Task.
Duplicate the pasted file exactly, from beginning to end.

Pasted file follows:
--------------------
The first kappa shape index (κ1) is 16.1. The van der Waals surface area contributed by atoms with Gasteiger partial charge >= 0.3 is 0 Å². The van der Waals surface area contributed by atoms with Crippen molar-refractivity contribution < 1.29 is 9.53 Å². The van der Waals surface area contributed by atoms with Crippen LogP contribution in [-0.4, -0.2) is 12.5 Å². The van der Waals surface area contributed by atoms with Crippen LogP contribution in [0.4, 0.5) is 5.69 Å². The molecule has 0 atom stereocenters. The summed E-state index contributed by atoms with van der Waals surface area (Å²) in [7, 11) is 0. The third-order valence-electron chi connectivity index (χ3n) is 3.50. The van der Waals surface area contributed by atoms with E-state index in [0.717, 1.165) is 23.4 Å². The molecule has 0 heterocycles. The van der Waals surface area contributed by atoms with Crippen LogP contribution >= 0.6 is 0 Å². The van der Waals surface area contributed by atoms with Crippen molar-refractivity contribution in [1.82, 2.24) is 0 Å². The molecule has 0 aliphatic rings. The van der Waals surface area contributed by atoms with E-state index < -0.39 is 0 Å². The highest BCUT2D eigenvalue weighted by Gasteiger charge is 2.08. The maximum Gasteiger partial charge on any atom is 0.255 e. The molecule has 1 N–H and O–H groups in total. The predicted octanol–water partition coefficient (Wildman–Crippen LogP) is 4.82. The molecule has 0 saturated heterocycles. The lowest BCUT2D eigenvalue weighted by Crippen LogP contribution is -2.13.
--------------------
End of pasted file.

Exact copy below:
The first kappa shape index (κ1) is 16.1. The van der Waals surface area contributed by atoms with Gasteiger partial charge >= 0.3 is 0 Å². The van der Waals surface area contributed by atoms with Crippen molar-refractivity contribution < 1.29 is 9.53 Å². The van der Waals surface area contributed by atoms with Crippen LogP contribution in [-0.4, -0.2) is 12.5 Å². The van der Waals surface area contributed by atoms with Crippen LogP contribution in [0.4, 0.5) is 5.69 Å². The molecule has 0 atom stereocenters. The summed E-state index contributed by atoms with van der Waals surface area (Å²) in [7, 11) is 0. The third-order valence-electron chi connectivity index (χ3n) is 3.50. The van der Waals surface area contributed by atoms with E-state index in [0.717, 1.165) is 23.4 Å². The molecule has 0 heterocycles. The van der Waals surface area contributed by atoms with Crippen LogP contribution >= 0.6 is 0 Å². The van der Waals surface area contributed by atoms with Crippen molar-refractivity contribution in [1.82, 2.24) is 0 Å². The molecule has 0 aliphatic rings. The van der Waals surface area contributed by atoms with E-state index < -0.39 is 0 Å². The highest BCUT2D eigenvalue weighted by Gasteiger charge is 2.08. The maximum Gasteiger partial charge on any atom is 0.255 e. The molecule has 1 N–H and O–H groups in total. The predicted octanol–water partition coefficient (Wildman–Crippen LogP) is 4.82. The molecule has 0 saturated heterocycles. The lowest BCUT2D eigenvalue weighted by Crippen LogP contribution is -2.13.